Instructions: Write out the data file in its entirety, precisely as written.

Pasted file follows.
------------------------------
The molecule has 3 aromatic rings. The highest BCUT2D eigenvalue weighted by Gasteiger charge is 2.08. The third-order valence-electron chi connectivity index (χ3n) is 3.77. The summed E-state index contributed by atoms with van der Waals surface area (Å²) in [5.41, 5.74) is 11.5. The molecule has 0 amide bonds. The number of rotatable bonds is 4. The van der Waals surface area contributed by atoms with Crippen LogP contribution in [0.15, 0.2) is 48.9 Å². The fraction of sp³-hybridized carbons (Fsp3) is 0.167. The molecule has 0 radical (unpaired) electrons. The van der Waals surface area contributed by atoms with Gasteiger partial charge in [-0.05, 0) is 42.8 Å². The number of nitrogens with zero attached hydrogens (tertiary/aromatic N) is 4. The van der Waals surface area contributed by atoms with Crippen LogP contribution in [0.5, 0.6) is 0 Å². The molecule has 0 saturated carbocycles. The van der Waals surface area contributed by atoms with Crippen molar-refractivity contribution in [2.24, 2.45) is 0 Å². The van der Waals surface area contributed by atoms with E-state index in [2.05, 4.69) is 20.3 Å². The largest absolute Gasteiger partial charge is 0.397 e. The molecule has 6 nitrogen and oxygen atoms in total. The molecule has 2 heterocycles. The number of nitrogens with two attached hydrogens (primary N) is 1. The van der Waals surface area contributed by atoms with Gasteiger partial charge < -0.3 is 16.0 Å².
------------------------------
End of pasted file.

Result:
The molecule has 3 aromatic rings. The highest BCUT2D eigenvalue weighted by Gasteiger charge is 2.08. The third-order valence-electron chi connectivity index (χ3n) is 3.77. The summed E-state index contributed by atoms with van der Waals surface area (Å²) in [5.41, 5.74) is 11.5. The molecule has 0 amide bonds. The number of rotatable bonds is 4. The van der Waals surface area contributed by atoms with Crippen LogP contribution in [0.15, 0.2) is 48.9 Å². The fraction of sp³-hybridized carbons (Fsp3) is 0.167. The molecule has 0 radical (unpaired) electrons. The van der Waals surface area contributed by atoms with Gasteiger partial charge in [-0.05, 0) is 42.8 Å². The number of nitrogens with zero attached hydrogens (tertiary/aromatic N) is 4. The van der Waals surface area contributed by atoms with Crippen LogP contribution in [0.5, 0.6) is 0 Å². The molecule has 0 saturated carbocycles. The van der Waals surface area contributed by atoms with Crippen molar-refractivity contribution in [2.24, 2.45) is 0 Å². The van der Waals surface area contributed by atoms with E-state index in [2.05, 4.69) is 20.3 Å². The largest absolute Gasteiger partial charge is 0.397 e. The molecule has 6 nitrogen and oxygen atoms in total. The molecule has 2 heterocycles. The number of nitrogens with two attached hydrogens (primary N) is 1. The van der Waals surface area contributed by atoms with Gasteiger partial charge < -0.3 is 16.0 Å².